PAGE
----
Gas-powered pickups and SUVs now make up two-thirds of U.S. auto sales. But, until recently, truck buyers looking for an American-made electric-powered pickup would be out of luck. America's small electric vehicle fleet is just that — small, mostly cars and sedans. That's where a new startup automaker saw an opening.

Rivian plans to make battery-powered trucks and SUVs in a former auto plant in central Illinois. It's the same plant where Wade Jensen's career began three decades ago, when Mitsubishi and Chrysler teamed up there to build cars.

A judiciary source in Paris confirmed to NPR's Eleanor Beardsley on Tuesday that Chris Brown has been detained, along with two other unnamed individuals, on charges of "aggravated rape" and multiple narcotics offenses, and that they currently remain in police custody.

Updated at 3:50 p.m. ET

The Supreme Court has reinstated President Trump's order placing restrictions on transgender persons enlisting and serving in the military, by granting a stay of two lower-court injunctions that had blocked the president's policy. The justices voted 5-4, reflecting the high court's conservative majority.

Commerce Secretary Wilbur Ross has agreed to come before lawmakers again to testify about his controversial decision last year to add a citizenship question to the 2020 census.

Ross, who oversees the Census Bureau, is set to appear at a March 14 hearing on Capitol Hill before the House Committee on Oversight and Reform, the committee's chairman, Rep. Elijah Cummings, D-Md., announced Tuesday.

Joel Wit (@Joel_Wit38) has participated in face-to-face talks as a State Department official and as a private citizen with North Korea for 25 years. He is a senior fellow at the Henry L. Stimson Center and director of the 38North project.


With a second summit between President Trump and North Korean leader Kim Jong Un expected in late February, one crucial question looms large: Will Kim give up his nuclear weapons program?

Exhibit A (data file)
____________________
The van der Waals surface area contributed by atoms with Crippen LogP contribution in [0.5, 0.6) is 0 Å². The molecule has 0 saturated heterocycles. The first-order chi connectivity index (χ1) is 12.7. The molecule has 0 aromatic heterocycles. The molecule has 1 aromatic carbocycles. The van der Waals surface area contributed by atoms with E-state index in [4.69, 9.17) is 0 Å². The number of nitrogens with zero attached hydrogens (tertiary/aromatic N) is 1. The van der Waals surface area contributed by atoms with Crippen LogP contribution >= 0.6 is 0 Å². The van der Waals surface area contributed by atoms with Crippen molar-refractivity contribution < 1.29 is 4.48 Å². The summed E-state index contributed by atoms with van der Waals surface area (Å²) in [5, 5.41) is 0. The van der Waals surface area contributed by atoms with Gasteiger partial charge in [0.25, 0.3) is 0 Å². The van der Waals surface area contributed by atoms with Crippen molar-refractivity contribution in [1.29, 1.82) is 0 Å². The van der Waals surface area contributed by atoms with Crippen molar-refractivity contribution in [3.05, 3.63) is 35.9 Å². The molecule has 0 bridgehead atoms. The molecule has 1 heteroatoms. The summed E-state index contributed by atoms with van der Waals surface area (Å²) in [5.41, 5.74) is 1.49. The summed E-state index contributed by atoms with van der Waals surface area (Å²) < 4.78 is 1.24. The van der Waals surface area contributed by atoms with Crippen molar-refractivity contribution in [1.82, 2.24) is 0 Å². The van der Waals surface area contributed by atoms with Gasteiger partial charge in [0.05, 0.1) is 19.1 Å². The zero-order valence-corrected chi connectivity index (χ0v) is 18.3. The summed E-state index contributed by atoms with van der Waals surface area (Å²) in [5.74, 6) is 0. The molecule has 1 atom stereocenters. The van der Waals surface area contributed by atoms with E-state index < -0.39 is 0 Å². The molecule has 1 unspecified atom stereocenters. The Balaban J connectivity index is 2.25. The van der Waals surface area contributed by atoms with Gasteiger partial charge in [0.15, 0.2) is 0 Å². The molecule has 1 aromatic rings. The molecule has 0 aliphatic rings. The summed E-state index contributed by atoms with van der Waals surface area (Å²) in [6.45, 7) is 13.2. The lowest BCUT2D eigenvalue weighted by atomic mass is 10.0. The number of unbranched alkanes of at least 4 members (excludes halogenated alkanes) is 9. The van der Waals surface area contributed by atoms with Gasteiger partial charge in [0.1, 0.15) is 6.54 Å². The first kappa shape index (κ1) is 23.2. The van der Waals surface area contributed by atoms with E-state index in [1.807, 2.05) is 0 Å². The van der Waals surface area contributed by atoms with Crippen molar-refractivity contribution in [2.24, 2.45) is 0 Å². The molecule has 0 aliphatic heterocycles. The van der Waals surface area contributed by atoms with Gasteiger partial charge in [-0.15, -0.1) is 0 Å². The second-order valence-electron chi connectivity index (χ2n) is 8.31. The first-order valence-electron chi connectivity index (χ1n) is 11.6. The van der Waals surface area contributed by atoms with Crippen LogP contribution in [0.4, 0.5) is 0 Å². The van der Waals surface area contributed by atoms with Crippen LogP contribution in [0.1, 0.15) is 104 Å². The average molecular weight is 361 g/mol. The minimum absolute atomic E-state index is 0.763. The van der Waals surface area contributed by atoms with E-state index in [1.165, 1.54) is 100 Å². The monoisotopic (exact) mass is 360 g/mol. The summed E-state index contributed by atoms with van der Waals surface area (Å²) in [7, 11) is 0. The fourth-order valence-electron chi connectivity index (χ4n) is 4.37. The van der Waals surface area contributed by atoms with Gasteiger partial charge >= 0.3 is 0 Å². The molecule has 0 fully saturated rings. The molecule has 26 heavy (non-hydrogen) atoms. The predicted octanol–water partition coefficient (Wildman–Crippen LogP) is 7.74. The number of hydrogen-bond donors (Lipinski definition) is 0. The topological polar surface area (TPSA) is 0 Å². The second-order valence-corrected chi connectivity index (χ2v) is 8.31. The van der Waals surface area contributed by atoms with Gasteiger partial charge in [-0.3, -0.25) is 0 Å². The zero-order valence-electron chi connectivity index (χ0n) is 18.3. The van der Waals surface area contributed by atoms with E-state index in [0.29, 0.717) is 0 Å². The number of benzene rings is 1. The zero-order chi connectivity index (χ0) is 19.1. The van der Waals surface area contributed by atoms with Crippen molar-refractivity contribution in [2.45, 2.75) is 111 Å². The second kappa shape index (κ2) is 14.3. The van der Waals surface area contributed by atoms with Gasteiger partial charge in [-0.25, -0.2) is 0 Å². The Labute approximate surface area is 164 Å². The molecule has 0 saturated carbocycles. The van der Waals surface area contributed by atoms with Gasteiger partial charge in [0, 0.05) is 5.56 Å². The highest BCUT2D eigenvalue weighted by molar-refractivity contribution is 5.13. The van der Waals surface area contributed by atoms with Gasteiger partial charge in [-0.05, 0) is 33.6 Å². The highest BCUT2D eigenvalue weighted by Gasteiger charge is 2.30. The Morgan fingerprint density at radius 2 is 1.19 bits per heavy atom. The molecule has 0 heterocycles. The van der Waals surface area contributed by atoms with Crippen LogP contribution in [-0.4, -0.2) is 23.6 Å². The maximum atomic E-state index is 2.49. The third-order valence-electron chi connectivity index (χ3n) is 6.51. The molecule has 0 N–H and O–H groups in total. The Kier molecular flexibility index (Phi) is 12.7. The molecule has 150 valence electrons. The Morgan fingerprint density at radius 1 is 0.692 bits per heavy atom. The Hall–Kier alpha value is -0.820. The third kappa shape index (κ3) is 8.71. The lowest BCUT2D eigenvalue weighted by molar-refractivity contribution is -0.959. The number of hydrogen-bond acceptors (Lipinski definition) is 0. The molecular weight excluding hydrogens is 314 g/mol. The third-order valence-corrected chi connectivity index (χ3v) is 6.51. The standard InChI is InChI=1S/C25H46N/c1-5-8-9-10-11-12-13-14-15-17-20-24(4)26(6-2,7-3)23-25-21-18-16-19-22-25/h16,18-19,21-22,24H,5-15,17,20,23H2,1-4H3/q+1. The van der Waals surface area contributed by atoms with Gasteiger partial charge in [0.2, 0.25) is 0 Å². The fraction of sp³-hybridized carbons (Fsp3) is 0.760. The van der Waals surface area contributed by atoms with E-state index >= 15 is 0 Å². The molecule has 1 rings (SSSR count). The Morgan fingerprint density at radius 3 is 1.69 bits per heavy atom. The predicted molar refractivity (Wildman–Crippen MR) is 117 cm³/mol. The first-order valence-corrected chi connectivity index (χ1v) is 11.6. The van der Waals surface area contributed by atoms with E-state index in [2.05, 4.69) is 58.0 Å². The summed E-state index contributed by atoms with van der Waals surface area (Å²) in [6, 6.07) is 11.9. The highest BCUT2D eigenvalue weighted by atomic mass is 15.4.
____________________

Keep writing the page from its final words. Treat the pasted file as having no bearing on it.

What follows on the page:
If the past is any guide, a new North Korean pledge to denuclearize will be eyed warily in the West.

Updated at 11:15 a.m. ET

A Canadian diplomat says the U.S. Justice Department has told Canada that it will formally seek to extradite Huawei Chief Financial Officer Meng Wanzhou, who was arrested in Vancouver last month at U.S. officials' request.

The news prompted China to warn it will retaliate if Canada tries to send Meng to the U.S. — a sign that a diplomatic crisis over her status could worsen.

Eight best picture nominations emerged on Tuesday morning: Black Panther, BlacKkKlansman, The Favourite, Vice, Green Book, Bohemian Rhapsody, Roma and A Star Is Born. They are comedic and dramatic, based on real events and conjured from the pages of comics, in color and in black and white.

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In 2009, a young American named Jason Rezaian moved to Iran to be a foreign correspondent.

His family's rug business in northern California had gone bust and Rezaian decided to take a chance at something new. A lot of foreign correspondents begin their careers this way, going someplace no one else can or will, selling their work to any news agency that will pay. The best of these, like Rezaian, often end up with real jobs.

Thousands of coal miners are dying from an advanced form of black lung disease, and federal regulators could have prevented it if they had paid closer attention to their own data.

That's the conclusion of a joint NPR/Frontline investigation that aired last month and continues Tuesday night on PBS.

Amazon's announcement, last year, that it is building a new headquarters in Queens, received mixed reactions.

Some were excited about the tens of thousands of jobs the tech juggernaut is promising to bring to the New York City borough. Others wonder if they will even get access to those jobs, and if the area's already overburdened infrastructure can handle the influx of population.